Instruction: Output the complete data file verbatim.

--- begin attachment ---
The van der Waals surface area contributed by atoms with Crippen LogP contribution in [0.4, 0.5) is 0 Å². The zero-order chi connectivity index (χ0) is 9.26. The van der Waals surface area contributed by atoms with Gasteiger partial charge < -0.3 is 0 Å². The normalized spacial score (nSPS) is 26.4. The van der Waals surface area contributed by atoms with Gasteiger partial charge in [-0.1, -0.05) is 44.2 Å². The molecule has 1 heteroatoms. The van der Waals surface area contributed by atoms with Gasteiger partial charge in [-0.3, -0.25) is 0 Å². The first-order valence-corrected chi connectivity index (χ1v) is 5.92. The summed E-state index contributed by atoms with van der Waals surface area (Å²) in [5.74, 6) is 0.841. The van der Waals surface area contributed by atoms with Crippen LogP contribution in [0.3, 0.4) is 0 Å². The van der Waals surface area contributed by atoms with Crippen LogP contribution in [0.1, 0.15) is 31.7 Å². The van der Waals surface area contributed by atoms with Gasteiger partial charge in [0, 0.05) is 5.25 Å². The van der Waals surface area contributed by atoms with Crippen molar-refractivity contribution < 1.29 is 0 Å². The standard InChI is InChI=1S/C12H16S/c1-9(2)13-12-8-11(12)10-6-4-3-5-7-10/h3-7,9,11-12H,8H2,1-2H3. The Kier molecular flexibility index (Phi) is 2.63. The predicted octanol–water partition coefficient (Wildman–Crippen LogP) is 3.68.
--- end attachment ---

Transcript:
The van der Waals surface area contributed by atoms with Crippen LogP contribution in [0.4, 0.5) is 0 Å². The zero-order chi connectivity index (χ0) is 9.26. The van der Waals surface area contributed by atoms with Gasteiger partial charge < -0.3 is 0 Å². The normalized spacial score (nSPS) is 26.4. The van der Waals surface area contributed by atoms with Gasteiger partial charge in [-0.1, -0.05) is 44.2 Å². The molecule has 1 heteroatoms. The van der Waals surface area contributed by atoms with Gasteiger partial charge in [-0.3, -0.25) is 0 Å². The first-order valence-corrected chi connectivity index (χ1v) is 5.92. The summed E-state index contributed by atoms with van der Waals surface area (Å²) in [5.74, 6) is 0.841. The van der Waals surface area contributed by atoms with Crippen LogP contribution in [0.3, 0.4) is 0 Å². The van der Waals surface area contributed by atoms with Crippen LogP contribution in [0.1, 0.15) is 31.7 Å². The van der Waals surface area contributed by atoms with Gasteiger partial charge in [0, 0.05) is 5.25 Å². The van der Waals surface area contributed by atoms with Crippen molar-refractivity contribution < 1.29 is 0 Å². The standard InChI is InChI=1S/C12H16S/c1-9(2)13-12-8-11(12)10-6-4-3-5-7-10/h3-7,9,11-12H,8H2,1-2H3. The Kier molecular flexibility index (Phi) is 2.63. The predicted octanol–water partition coefficient (Wildman–Crippen LogP) is 3.68.